After the passing of the partition vote, there were contentious disputes between the Mufti and the Arab League about who would lead the Arab war effort. The Husaynis fought hard but failed to prevent the Arab Liberation Army from being commanded by one of the Mufti’s most bitter rivals, Fawzi al-Qawuqji. The Mufti accused Qawuqji of “spying for Britian, drinking wine, and running after women.” The Mufti further complained, correctly, that the ALA would deprive his forces of much needed arms and supplies, though he did manage to secure appointments of two of his protégés, Abd al-Qader al-Husayni, commander of the Jerusalem Front (and cousin of the Mufti), and Hasan Salame, commander of the Lydda Front into the Jaysh al-Jihad al-Muqaddas (“Army of the Holy War”). The Husaynis regarded the ALA(and its commander, Fawzi al-Qawuqji) as a rival to their own efforts, and the feeling was mutual: the Arab league had set up the ALA precisely to counter the designs and influence of the Mufti. ‘Abdullah of Jordan set up his own force (the Arab Legion) to thwart those of both the Mufti and the ALA, and Farouk of Egypt set himself against the Mufti, ‘Abdullah, and the ALA, saying: “The Arabs ought to get rid of all three of them: the Mufti, Abdullah, and Qawuqji.”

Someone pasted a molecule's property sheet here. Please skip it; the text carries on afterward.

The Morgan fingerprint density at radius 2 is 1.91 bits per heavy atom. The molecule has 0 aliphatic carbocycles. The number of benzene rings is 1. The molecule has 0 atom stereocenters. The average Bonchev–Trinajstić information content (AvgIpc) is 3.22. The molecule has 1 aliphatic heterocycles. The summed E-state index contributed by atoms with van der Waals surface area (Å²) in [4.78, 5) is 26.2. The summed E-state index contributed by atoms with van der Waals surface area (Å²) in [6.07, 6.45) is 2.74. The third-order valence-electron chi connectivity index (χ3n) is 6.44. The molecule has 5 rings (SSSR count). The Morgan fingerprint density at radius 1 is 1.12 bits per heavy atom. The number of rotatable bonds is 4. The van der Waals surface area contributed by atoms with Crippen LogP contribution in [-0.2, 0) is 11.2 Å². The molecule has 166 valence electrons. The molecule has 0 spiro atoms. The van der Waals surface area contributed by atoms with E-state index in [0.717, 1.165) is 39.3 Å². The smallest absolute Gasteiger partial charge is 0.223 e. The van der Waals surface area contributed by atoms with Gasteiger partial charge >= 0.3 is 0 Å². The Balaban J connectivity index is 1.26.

What a stirring portrait of inter-Arab unity and resolve!
These conflicting egos and ambitions, which often had the Mufti and the nations of the League working at cross purposes, and did much to hamper the Arab war effort, made for a priceless gift to the Yishuv as the war went on.